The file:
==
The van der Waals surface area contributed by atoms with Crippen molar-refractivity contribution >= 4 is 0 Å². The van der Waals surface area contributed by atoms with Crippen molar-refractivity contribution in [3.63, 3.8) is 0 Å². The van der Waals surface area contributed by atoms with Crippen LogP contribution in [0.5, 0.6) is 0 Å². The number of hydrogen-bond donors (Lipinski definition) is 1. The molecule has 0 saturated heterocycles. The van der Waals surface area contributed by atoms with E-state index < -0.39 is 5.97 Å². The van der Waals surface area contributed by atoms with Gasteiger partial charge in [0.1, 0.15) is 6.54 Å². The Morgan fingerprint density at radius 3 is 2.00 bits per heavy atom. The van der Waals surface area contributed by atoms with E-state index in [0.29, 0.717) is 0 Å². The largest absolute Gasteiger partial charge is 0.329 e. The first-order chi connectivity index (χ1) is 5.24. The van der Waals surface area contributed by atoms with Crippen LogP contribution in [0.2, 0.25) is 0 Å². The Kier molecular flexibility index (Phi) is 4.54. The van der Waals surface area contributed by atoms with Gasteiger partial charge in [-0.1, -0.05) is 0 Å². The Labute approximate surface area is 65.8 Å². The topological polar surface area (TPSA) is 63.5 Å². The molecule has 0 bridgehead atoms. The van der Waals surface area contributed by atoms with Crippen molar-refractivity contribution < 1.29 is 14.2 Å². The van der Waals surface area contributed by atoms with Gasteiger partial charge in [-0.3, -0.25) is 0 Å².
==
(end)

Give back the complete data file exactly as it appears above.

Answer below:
The van der Waals surface area contributed by atoms with Crippen molar-refractivity contribution >= 4 is 0 Å². The van der Waals surface area contributed by atoms with Crippen molar-refractivity contribution in [3.63, 3.8) is 0 Å². The van der Waals surface area contributed by atoms with Crippen LogP contribution in [0.5, 0.6) is 0 Å². The number of hydrogen-bond donors (Lipinski definition) is 1. The molecule has 0 saturated heterocycles. The van der Waals surface area contributed by atoms with E-state index < -0.39 is 5.97 Å². The van der Waals surface area contributed by atoms with Gasteiger partial charge in [0.1, 0.15) is 6.54 Å². The Morgan fingerprint density at radius 3 is 2.00 bits per heavy atom. The van der Waals surface area contributed by atoms with E-state index in [0.29, 0.717) is 0 Å². The largest absolute Gasteiger partial charge is 0.329 e. The first-order chi connectivity index (χ1) is 5.24. The van der Waals surface area contributed by atoms with Crippen LogP contribution in [0.2, 0.25) is 0 Å². The Kier molecular flexibility index (Phi) is 4.54. The van der Waals surface area contributed by atoms with Gasteiger partial charge in [-0.1, -0.05) is 0 Å². The Labute approximate surface area is 65.8 Å². The topological polar surface area (TPSA) is 63.5 Å². The molecule has 0 bridgehead atoms. The van der Waals surface area contributed by atoms with Crippen molar-refractivity contribution < 1.29 is 14.2 Å². The van der Waals surface area contributed by atoms with Gasteiger partial charge in [-0.3, -0.25) is 0 Å².